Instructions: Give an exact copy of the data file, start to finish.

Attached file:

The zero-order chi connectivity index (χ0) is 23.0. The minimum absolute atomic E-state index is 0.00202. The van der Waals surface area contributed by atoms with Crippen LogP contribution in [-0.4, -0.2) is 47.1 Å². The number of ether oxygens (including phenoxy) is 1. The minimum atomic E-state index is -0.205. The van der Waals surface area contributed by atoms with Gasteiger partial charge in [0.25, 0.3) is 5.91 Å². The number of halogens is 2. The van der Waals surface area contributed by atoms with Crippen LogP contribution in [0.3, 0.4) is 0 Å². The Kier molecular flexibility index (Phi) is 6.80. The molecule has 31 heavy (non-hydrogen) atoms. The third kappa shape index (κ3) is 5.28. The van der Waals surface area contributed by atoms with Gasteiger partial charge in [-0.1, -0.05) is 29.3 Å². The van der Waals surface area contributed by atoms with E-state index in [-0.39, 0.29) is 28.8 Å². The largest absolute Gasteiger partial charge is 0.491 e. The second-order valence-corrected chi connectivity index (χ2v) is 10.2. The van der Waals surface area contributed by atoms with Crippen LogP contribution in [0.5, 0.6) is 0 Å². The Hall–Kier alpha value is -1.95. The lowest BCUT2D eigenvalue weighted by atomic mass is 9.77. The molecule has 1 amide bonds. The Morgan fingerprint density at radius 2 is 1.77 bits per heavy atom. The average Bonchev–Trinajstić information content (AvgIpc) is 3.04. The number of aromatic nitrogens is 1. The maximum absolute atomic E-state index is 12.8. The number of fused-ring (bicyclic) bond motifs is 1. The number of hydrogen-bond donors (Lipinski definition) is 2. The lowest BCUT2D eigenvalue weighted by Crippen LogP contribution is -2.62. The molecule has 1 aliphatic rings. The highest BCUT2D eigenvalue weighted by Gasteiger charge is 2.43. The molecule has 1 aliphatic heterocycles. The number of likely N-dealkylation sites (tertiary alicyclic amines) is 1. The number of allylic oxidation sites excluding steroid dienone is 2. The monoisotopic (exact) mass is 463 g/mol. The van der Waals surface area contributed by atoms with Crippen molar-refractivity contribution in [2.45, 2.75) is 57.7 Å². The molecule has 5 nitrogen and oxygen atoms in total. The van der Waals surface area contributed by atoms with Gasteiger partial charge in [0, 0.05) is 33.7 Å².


The zero-order chi connectivity index (χ0) is 23.0. The minimum absolute atomic E-state index is 0.00202. The van der Waals surface area contributed by atoms with Crippen LogP contribution in [-0.4, -0.2) is 47.1 Å². The number of ether oxygens (including phenoxy) is 1. The minimum atomic E-state index is -0.205. The van der Waals surface area contributed by atoms with Gasteiger partial charge in [0.25, 0.3) is 5.91 Å². The number of halogens is 2. The van der Waals surface area contributed by atoms with Crippen LogP contribution in [0.3, 0.4) is 0 Å². The Kier molecular flexibility index (Phi) is 6.80. The molecule has 31 heavy (non-hydrogen) atoms. The third kappa shape index (κ3) is 5.28. The van der Waals surface area contributed by atoms with Gasteiger partial charge in [-0.1, -0.05) is 29.3 Å². The van der Waals surface area contributed by atoms with E-state index in [-0.39, 0.29) is 28.8 Å². The largest absolute Gasteiger partial charge is 0.491 e. The second-order valence-corrected chi connectivity index (χ2v) is 10.2. The van der Waals surface area contributed by atoms with Crippen LogP contribution in [0.5, 0.6) is 0 Å². The Hall–Kier alpha value is -1.95. The lowest BCUT2D eigenvalue weighted by atomic mass is 9.77. The molecule has 1 amide bonds. The Morgan fingerprint density at radius 2 is 1.77 bits per heavy atom. The average Bonchev–Trinajstić information content (AvgIpc) is 3.04. The number of aromatic nitrogens is 1. The maximum absolute atomic E-state index is 12.8. The number of fused-ring (bicyclic) bond motifs is 1. The number of hydrogen-bond donors (Lipinski definition) is 2. The lowest BCUT2D eigenvalue weighted by Crippen LogP contribution is -2.62. The molecule has 1 aliphatic rings. The highest BCUT2D eigenvalue weighted by Gasteiger charge is 2.43. The molecule has 1 aliphatic heterocycles. The number of likely N-dealkylation sites (tertiary alicyclic amines) is 1. The number of allylic oxidation sites excluding steroid dienone is 2. The monoisotopic (exact) mass is 463 g/mol. The van der Waals surface area contributed by atoms with Crippen molar-refractivity contribution in [2.45, 2.75) is 57.7 Å². The molecule has 5 nitrogen and oxygen atoms in total. The van der Waals surface area contributed by atoms with Gasteiger partial charge in [0, 0.05) is 33.7 Å².